Wednesday, November 14, 2007
So I started to dig into WMI some more and came across this post that describes how you can added the managed WMI classes to your .Net application(Console/Winform/Service etc). http://geekswithblogs.net/gwiele/archive/2005/03/16/26469.aspx
I looked for a class that could help out with a disabled receive location and found this class: MSBTS_ReceiveLocation. When I selected "Generate Managed Class" a file was added to my solution called: ROOT.MicrosoftBizTalkServer.MSBTS_ReceiveLocation.cs
With this class added to my solution, detecting whether or not the receive location was enabled was a breeze:
WMITest.ROOT.MICROSOFTBIZTALKSERVER.ReceiveLocation rl =new WMITest.ROOT.MICROSOFTBIZTALKSERVER.ReceiveLocation("yourmanagementdb", "yourservername", "receivelocationname","receiveportname");
Another Class that I can see some value in using is the MSBTS_HostInstance class. This took me a few minutes to figure out. In order to create an object instance of one of Host Intances run the following code:
WMITest.ROOT.MICROSOFTBIZTALKSERVER.HostInstance hi =new WMITest.ROOT.MICROSOFTBIZTALKSERVER.HostInstance("yourmanagementdb", "servername", "Microsoft BizTalk Server Hostinstancename servername");
if (hi.ServiceState == WMITest.ROOT.MICROSOFTBIZTALKSERVER.HostInstance.ServiceStateValues.Stopped)
The last parameter when instantiating the object threw me for a loop. In order to figure exactly what the WMI call was expecting, I decided to check out the BizTalkMgmtDb to figure out what the "internal" name was. I found this value in the adm_HostInstance table in the Name column.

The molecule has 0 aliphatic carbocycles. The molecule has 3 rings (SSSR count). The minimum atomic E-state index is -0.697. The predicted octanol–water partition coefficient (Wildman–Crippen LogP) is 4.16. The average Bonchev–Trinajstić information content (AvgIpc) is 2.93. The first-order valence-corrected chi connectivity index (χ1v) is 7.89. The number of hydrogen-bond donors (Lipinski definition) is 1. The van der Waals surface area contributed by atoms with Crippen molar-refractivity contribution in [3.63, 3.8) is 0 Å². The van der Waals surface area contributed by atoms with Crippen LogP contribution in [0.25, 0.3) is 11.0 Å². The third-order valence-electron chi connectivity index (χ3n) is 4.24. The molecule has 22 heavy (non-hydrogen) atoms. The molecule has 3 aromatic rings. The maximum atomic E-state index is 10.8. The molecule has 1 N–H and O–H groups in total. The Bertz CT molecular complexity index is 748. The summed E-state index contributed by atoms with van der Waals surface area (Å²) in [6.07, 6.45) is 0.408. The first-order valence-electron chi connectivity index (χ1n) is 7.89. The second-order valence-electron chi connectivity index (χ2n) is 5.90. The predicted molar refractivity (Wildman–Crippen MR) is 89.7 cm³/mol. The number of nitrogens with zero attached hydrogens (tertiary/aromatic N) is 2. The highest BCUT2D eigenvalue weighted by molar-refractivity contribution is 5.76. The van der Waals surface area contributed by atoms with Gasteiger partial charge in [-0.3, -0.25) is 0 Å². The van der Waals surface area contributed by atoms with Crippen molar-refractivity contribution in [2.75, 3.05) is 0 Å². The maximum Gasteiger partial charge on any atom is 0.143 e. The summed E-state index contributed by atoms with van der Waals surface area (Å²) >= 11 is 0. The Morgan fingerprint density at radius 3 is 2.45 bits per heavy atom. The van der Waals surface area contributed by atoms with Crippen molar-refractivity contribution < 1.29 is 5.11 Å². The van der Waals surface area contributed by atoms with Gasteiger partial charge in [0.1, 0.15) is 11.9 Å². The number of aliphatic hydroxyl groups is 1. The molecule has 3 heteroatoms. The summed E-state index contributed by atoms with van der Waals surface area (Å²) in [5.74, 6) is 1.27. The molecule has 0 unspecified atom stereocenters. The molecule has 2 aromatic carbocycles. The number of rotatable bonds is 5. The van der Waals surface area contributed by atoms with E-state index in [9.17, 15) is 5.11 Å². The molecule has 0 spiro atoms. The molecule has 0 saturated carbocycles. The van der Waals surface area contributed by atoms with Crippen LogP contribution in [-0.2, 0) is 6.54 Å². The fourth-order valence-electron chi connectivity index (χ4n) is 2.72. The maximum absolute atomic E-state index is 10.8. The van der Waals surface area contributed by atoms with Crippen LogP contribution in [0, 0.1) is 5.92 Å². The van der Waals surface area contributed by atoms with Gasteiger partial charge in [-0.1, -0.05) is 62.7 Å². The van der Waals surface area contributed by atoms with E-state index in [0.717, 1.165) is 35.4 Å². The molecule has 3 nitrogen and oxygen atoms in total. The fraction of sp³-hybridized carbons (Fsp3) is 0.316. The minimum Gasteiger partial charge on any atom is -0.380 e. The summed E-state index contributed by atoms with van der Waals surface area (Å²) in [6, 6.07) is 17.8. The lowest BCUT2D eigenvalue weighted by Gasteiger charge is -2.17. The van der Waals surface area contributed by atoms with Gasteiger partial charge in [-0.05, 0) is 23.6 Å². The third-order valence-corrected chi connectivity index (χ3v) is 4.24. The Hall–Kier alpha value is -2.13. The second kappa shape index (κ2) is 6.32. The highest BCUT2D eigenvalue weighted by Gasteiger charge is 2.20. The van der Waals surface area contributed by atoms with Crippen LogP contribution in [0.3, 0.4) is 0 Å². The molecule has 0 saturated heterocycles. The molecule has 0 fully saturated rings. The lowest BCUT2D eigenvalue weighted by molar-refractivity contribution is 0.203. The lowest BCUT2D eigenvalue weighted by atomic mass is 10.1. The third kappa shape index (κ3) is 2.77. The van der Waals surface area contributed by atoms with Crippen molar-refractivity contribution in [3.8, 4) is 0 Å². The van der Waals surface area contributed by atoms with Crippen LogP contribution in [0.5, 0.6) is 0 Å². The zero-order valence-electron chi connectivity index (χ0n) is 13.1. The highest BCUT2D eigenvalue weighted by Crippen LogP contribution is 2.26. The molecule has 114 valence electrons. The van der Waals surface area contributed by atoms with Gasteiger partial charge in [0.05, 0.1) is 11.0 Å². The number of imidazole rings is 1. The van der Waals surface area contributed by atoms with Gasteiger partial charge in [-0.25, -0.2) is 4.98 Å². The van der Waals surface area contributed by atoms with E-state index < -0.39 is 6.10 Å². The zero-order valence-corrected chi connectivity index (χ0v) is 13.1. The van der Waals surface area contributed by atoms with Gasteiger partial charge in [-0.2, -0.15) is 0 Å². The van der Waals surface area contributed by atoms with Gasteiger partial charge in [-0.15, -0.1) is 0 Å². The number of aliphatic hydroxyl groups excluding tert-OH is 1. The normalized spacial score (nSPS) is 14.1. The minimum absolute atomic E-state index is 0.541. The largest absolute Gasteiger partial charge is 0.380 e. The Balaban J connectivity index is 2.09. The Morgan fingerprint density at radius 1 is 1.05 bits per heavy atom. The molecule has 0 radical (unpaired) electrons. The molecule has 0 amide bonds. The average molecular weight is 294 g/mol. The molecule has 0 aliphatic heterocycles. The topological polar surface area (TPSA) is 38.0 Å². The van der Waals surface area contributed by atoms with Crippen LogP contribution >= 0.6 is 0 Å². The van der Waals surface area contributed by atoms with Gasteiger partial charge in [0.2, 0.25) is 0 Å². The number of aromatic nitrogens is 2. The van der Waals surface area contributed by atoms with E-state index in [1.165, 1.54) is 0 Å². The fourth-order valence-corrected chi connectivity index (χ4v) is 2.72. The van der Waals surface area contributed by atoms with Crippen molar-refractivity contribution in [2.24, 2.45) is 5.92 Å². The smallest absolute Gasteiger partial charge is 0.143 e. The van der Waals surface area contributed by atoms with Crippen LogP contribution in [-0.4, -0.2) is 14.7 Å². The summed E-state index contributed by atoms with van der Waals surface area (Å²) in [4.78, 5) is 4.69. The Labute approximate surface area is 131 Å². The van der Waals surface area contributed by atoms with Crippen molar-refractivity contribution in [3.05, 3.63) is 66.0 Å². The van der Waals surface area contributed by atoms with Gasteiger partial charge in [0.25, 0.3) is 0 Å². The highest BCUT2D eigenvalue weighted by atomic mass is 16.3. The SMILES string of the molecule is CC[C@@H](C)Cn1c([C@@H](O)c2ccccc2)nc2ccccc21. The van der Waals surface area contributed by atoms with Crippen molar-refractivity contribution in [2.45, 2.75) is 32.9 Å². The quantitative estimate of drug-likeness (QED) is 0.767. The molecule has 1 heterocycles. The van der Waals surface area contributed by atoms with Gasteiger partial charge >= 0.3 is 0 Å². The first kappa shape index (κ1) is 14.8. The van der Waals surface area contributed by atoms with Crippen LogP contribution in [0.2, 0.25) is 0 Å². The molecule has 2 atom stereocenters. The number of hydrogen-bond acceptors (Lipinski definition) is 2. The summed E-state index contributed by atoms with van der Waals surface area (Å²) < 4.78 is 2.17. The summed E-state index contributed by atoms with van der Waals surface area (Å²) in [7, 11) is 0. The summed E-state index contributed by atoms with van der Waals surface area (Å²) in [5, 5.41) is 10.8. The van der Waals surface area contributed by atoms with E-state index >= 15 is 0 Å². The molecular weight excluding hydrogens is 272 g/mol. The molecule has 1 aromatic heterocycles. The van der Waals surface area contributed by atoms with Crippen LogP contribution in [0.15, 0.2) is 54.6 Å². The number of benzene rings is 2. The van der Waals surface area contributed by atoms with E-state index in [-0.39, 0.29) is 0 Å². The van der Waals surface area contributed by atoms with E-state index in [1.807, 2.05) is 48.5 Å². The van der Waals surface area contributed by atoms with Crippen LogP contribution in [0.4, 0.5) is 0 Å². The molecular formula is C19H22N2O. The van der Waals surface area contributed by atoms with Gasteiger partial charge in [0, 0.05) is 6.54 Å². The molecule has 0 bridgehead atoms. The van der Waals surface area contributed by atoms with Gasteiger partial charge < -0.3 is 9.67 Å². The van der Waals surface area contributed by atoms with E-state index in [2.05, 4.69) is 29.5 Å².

Overall it was a good experience playing with some of this WMI. As time permits I plan on doing some additional investigation.
Friday, November 2, 2007
Basically, what I am trying to do is ensure that my message is sent to it's destination prior to the rest of the orchestration executing. If the message is not sent successfully, I want the orchestration to stop processing so that an "Ops guy" can take a look into the situation without losing the message.
I need to deliver a file to a Unix system where it will be consumed by our ERP system. Since some of the files may be large, it may take seconds or even minutes for the file to be completely written. Our ERP system essentially needs to know when it is "safe" to consume the the file. Once the data file, from here on in I will refer to it as the "work" file as it needs to be delivered to a "work" folder, is written a "signal" file is to be written to the "sig" folder. This is the ERP's trigger to pick up the work file. When writing the sig file, we use the same name as the work file, except we append ".sig" onto the end. This way the ERP knows which file to pick up in the work folder.
So what I need to do is ensure that the "work" file has been successfully written before the "sig" file. Otherwise our ERP may go looking for a "work" file that does not exist.
I have created a POC to demonstrate how to utilize Delivery Notification. For this sample I am using local file drops, but I have tested this with an FTP adapter as well.